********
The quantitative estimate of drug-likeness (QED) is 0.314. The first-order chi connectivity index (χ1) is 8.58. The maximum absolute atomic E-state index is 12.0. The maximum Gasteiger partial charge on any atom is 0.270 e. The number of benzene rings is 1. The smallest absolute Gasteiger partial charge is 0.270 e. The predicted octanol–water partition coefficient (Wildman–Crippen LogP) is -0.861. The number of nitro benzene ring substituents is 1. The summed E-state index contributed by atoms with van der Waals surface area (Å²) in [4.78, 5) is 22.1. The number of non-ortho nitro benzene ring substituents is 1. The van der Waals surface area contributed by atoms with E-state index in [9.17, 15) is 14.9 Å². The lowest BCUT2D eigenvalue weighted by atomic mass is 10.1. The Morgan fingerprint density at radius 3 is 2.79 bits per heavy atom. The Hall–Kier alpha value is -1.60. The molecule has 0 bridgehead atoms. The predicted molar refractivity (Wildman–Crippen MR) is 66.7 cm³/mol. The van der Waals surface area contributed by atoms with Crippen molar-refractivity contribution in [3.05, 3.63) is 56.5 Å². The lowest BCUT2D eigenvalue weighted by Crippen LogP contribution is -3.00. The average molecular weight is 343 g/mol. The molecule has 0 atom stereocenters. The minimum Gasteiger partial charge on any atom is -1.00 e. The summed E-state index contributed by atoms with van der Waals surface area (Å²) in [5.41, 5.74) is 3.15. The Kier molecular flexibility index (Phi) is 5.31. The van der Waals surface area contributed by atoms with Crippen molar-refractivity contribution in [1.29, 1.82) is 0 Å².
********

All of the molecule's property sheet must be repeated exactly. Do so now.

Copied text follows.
The quantitative estimate of drug-likeness (QED) is 0.314. The first-order chi connectivity index (χ1) is 8.58. The maximum absolute atomic E-state index is 12.0. The maximum Gasteiger partial charge on any atom is 0.270 e. The number of benzene rings is 1. The smallest absolute Gasteiger partial charge is 0.270 e. The predicted octanol–water partition coefficient (Wildman–Crippen LogP) is -0.861. The number of nitro benzene ring substituents is 1. The summed E-state index contributed by atoms with van der Waals surface area (Å²) in [4.78, 5) is 22.1. The number of non-ortho nitro benzene ring substituents is 1. The van der Waals surface area contributed by atoms with E-state index in [9.17, 15) is 14.9 Å². The lowest BCUT2D eigenvalue weighted by atomic mass is 10.1. The Morgan fingerprint density at radius 3 is 2.79 bits per heavy atom. The Hall–Kier alpha value is -1.60. The molecule has 0 bridgehead atoms. The predicted molar refractivity (Wildman–Crippen MR) is 66.7 cm³/mol. The van der Waals surface area contributed by atoms with Crippen molar-refractivity contribution in [3.05, 3.63) is 56.5 Å². The lowest BCUT2D eigenvalue weighted by Crippen LogP contribution is -3.00. The average molecular weight is 343 g/mol. The molecule has 0 atom stereocenters. The minimum Gasteiger partial charge on any atom is -1.00 e. The summed E-state index contributed by atoms with van der Waals surface area (Å²) in [5.41, 5.74) is 3.15. The Kier molecular flexibility index (Phi) is 5.31. The van der Waals surface area contributed by atoms with Crippen molar-refractivity contribution in [1.29, 1.82) is 0 Å².